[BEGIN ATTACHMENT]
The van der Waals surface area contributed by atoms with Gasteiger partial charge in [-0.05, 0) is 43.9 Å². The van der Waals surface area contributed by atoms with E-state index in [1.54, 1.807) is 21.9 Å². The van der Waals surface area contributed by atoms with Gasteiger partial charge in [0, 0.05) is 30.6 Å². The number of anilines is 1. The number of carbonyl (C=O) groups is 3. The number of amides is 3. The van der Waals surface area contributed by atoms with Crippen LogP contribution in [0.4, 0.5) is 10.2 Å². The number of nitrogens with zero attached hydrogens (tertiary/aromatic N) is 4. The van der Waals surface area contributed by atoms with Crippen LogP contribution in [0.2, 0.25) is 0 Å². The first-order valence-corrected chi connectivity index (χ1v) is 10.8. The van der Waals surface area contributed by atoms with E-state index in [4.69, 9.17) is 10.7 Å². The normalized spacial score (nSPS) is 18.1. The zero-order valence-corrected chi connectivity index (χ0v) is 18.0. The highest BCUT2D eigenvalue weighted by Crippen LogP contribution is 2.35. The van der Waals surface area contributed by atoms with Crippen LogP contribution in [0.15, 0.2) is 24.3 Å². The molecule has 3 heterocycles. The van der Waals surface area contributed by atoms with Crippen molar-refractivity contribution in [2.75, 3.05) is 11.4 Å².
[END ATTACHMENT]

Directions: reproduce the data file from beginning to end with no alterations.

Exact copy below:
The van der Waals surface area contributed by atoms with Gasteiger partial charge in [-0.05, 0) is 43.9 Å². The van der Waals surface area contributed by atoms with E-state index in [1.54, 1.807) is 21.9 Å². The van der Waals surface area contributed by atoms with Gasteiger partial charge in [0, 0.05) is 30.6 Å². The number of anilines is 1. The number of carbonyl (C=O) groups is 3. The number of amides is 3. The van der Waals surface area contributed by atoms with Crippen LogP contribution in [0.4, 0.5) is 10.2 Å². The number of nitrogens with zero attached hydrogens (tertiary/aromatic N) is 4. The van der Waals surface area contributed by atoms with Crippen LogP contribution in [0.2, 0.25) is 0 Å². The first-order valence-corrected chi connectivity index (χ1v) is 10.8. The van der Waals surface area contributed by atoms with E-state index in [4.69, 9.17) is 10.7 Å². The normalized spacial score (nSPS) is 18.1. The zero-order valence-corrected chi connectivity index (χ0v) is 18.0. The highest BCUT2D eigenvalue weighted by Crippen LogP contribution is 2.35. The van der Waals surface area contributed by atoms with Crippen LogP contribution in [0.15, 0.2) is 24.3 Å². The molecule has 3 heterocycles. The van der Waals surface area contributed by atoms with Crippen molar-refractivity contribution in [2.75, 3.05) is 11.4 Å².